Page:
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Steve Lamb tells me they are demijohns, fermenting apple juice, pressed from the farm’s orchard, into apple cider. They’re fitted with fermentation locks, and I think they’re gorgeous. I’m quite sure he said that the bottles are at two different stages of the fermenting process. I would love to try this kind of brew. I’ve tried making elderflower champagne. I aspire to make ginger beer, dandelion & burdock, and mead one day too. There are so many things I would like to do, but after such an exhilarating, dizzying week studying at River Cottage, I need a very quiet weekend.

wild sourdough culture

Naming your sourdough culture like a pet may a seem a little odd, but I’m hoping that it means we won’t forget to feed it. (I’ve set a reminder on the calendar just in case we neglect it anyway.) The children measured a cup of flour (we used whole spelt but will use rye in future, it works better) and a cup of warm water, into the jar, and stirred it. Take your time stirring in, as lots of air is a very good idea; the wild cultures are in the air around you. Tomorrow, and the next day, and possibly a dozen after that, we’ll feed the culture: we’ll toss out half (better yet, use it in baking, or pancakes!) and add half a cup of flour and the same or a little less in water.

wild sourdough culture

If brown liquid appears it isn’t such a good sign, but you can pour a little off or stir it in if it is dry, and plan to feed the culture more often for a bit. (A professional baker later told me you can feed it twice a day!) You want a scent like a fine beer brewing, rather than something going off, if you see what I mean.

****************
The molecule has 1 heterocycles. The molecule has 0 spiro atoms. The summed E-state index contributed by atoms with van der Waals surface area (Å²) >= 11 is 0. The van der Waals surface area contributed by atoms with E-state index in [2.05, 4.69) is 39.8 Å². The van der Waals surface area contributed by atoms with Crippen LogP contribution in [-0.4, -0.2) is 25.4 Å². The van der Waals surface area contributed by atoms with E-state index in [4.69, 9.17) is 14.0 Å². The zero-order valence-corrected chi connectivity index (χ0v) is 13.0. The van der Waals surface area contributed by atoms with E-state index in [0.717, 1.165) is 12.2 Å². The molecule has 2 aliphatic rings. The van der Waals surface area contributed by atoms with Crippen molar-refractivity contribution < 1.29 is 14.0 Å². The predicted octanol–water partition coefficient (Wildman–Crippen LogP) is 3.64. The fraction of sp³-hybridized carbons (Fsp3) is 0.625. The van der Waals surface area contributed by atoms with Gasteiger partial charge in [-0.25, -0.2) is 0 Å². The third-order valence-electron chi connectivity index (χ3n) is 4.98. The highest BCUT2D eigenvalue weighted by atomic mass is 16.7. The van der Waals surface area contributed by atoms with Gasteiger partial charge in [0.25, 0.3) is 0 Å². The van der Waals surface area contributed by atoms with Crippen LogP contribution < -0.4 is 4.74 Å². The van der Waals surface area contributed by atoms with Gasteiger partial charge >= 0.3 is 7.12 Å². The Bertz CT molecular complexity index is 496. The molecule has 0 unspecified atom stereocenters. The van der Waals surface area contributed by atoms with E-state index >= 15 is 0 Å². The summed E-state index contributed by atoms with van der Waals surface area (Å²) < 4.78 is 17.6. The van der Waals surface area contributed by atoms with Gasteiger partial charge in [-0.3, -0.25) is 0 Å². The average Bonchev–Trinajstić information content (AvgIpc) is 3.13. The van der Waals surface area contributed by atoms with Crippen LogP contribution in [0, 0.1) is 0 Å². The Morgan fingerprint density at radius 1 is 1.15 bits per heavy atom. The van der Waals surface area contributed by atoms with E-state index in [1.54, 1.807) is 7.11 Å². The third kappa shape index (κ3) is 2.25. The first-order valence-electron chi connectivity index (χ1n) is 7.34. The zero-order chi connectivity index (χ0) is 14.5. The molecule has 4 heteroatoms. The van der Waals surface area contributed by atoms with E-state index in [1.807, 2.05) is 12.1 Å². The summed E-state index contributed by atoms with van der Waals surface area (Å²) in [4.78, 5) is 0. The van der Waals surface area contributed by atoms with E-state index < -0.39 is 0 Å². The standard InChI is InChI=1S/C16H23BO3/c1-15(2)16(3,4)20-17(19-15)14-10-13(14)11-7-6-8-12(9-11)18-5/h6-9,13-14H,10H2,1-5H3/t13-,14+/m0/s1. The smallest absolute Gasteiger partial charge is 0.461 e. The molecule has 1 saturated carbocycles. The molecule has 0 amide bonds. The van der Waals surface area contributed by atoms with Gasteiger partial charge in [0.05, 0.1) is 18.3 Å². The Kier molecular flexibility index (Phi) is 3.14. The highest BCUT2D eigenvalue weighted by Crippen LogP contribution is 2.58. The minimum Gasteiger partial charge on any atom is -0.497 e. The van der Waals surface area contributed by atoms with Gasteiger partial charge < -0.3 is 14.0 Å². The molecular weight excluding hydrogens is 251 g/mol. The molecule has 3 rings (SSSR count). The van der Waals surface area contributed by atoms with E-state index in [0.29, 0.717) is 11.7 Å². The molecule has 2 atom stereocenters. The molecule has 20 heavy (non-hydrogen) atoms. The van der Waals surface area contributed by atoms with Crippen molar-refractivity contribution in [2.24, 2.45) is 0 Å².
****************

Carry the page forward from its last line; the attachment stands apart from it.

When the culture starts to bubble, and is doubling in size, it is beginning to be ready, but could ideally use a couple of weeks of daily feeding. The best ritual is when you are removing half of it to bake with, and feeding the other half a little when you do, but for the home baker sometimes that isn’t possible. Better to culture and use a sourdough starter imperfectly than not at all, I say. After a couple of weeks, we’ll feed it every day if we are using it often; if not, it goes into the fridge to be fed once a week, and brought out and fed daily to get it back up to an energetic bubble again. Soon we can use it to start our first traditional slow sourdough. If we are really devoted, we can use this culture for our whole lives. The children named the wild sourdough culture Flower.

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p>Read more about sourdough culture over here, as I get more experienced with it!